Volume 33, Number 7, July 1998

 

USGOpenings Feature

What Every Fabricator Should Know

8 Ways to Assure a Smooth Startup

by Ralph J. Vasami

The world of window manufacturing is opening up with opportunities and applications suitable for both new construction and remodeling. Vinyl windows have enjoyed a steady rise in demand in nearly all parts of the country. This demand is expected to continue into the next decade, so it is an exciting time for the industry—especially for fabricators.

Armed with at least some knowledge of the window marketplace, you may be considering the addition of a new vinyl window line to your existing product offerings. You and your lineal supplier surely want your startup to be smooth, so you can get right to the tasks of manufacturing, selling and growing your business.

Advance preparation in certain key areas can ease your startup process and help ensure a good return on your investment. The following suggestions are offered based on my own industry experience and relationships with many fabricators over the years.

1. Market.

A keen sense of your marketplace is critical when starting out. Chances are, you already have this. In fact, you may be adding a new material or a new window style to your business based on market demand. Market knowledge is important because it will help you determine which products you should offer.

Start out by looking at the demographics of your area or target population. Who are your potential customers and do you know how to reach them? Are they buying new homes or remodeling existing ones?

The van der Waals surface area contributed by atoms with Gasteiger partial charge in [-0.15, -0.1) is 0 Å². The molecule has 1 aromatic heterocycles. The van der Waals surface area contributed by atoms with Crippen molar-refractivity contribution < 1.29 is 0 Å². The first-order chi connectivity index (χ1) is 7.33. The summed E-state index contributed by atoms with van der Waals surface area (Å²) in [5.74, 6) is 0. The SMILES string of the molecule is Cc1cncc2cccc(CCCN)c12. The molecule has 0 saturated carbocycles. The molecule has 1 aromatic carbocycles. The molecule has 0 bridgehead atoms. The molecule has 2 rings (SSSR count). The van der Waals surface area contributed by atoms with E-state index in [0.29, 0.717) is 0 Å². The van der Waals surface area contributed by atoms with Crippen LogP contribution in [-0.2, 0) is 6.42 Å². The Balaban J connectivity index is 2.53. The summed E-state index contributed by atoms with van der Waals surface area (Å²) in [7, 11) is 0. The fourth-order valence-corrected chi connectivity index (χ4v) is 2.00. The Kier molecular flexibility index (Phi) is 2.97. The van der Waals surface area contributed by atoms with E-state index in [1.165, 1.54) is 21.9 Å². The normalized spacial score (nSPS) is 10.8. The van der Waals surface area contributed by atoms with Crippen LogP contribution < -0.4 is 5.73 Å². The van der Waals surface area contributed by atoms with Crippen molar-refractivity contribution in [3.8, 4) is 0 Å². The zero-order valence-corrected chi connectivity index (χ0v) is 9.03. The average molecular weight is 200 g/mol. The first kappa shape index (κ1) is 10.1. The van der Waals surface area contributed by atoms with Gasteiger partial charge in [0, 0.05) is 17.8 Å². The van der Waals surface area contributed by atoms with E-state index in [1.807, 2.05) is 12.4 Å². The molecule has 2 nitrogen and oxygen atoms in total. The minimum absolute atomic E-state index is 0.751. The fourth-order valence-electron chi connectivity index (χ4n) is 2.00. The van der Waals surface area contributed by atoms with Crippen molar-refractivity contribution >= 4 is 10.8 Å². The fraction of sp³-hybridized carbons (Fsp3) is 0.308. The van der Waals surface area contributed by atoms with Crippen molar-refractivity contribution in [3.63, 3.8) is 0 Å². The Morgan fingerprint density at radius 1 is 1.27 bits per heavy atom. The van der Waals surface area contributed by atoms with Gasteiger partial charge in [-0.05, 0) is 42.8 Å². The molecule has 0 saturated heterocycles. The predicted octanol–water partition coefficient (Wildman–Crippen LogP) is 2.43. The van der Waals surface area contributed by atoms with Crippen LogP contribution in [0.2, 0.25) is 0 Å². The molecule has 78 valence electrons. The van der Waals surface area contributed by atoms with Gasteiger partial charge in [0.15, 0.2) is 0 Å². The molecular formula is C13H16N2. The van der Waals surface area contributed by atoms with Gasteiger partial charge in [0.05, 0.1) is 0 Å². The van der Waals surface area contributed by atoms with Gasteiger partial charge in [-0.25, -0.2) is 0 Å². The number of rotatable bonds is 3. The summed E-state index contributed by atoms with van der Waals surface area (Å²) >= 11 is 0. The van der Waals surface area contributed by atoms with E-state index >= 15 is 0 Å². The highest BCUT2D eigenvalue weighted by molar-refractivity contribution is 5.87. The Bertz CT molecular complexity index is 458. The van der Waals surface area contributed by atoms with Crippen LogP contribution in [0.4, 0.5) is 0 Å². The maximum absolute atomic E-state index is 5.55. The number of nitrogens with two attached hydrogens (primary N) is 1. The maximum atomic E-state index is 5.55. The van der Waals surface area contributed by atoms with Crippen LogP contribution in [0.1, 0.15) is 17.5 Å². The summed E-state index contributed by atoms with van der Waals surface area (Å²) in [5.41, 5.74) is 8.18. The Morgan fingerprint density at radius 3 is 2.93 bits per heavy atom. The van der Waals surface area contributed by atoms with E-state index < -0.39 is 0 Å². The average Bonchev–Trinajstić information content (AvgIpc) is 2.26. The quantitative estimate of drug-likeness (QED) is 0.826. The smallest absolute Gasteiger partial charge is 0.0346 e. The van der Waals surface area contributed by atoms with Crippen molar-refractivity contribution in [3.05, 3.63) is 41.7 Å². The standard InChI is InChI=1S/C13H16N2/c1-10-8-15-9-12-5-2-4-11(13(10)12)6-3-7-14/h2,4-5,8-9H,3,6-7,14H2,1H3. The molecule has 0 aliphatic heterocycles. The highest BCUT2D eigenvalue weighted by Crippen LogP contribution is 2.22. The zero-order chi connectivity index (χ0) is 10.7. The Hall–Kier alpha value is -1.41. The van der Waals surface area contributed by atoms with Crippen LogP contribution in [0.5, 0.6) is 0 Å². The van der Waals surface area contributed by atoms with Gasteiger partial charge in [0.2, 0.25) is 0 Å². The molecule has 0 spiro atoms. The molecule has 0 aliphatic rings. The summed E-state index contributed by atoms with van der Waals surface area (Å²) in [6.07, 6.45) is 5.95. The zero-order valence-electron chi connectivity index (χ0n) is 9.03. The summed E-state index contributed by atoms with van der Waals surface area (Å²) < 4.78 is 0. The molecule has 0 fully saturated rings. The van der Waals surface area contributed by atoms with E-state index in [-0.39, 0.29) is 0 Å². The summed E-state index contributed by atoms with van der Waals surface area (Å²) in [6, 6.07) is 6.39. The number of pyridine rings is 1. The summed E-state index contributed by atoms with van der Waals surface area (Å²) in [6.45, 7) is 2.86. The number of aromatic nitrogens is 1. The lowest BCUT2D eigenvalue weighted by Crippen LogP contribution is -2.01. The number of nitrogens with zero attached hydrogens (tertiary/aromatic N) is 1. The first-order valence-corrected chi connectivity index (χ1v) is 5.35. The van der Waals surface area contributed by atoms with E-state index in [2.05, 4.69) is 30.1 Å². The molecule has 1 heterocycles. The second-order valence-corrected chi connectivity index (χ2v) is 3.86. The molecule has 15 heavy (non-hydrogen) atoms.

Don’t forget to identify your competition and know what they are offering, too. You might discover there’s a window of opportunity just waiting to be opened.

2. Products.

With a firm understanding of your marketplace, you can best determine which products to offer and the niches you want to fill. Will you manufacture windows for replacement or new construction applications, or both?

Other factors that may affect which products you offer include the construction types that are prevalent in your area (e.g., stucco or cement), as well as what window features may be important to your potential customers. These can include color, corner construction (welded vs. mechanically fastened), sill options and a variety of installation alternatives.

3. Volume.

Another initial consideration is production volume. As a manufacturer, you probably already know how many windows you plan to produce. Your volume will determine the size of your operation and the type of equipment you required.

4. Equipment.

Based on the products you wish to manufacture and the anticipated volume, your extruder will be able to help you determine what types of equipment you need. This can include everything from saws and glass cutting equipment to welders and storage racks. Naturally, different window types may require specific machinery, so you may need dedicated equipment based on your product selection. Further, if you’re producing hundreds of windows per day, it may be a good idea to have optimizers that automate the glass- or lineal-cutting processes to minimize waste and maximize efficiency. If you’re producing hundreds of windows per week, then this totally automated equipment might not be necessary.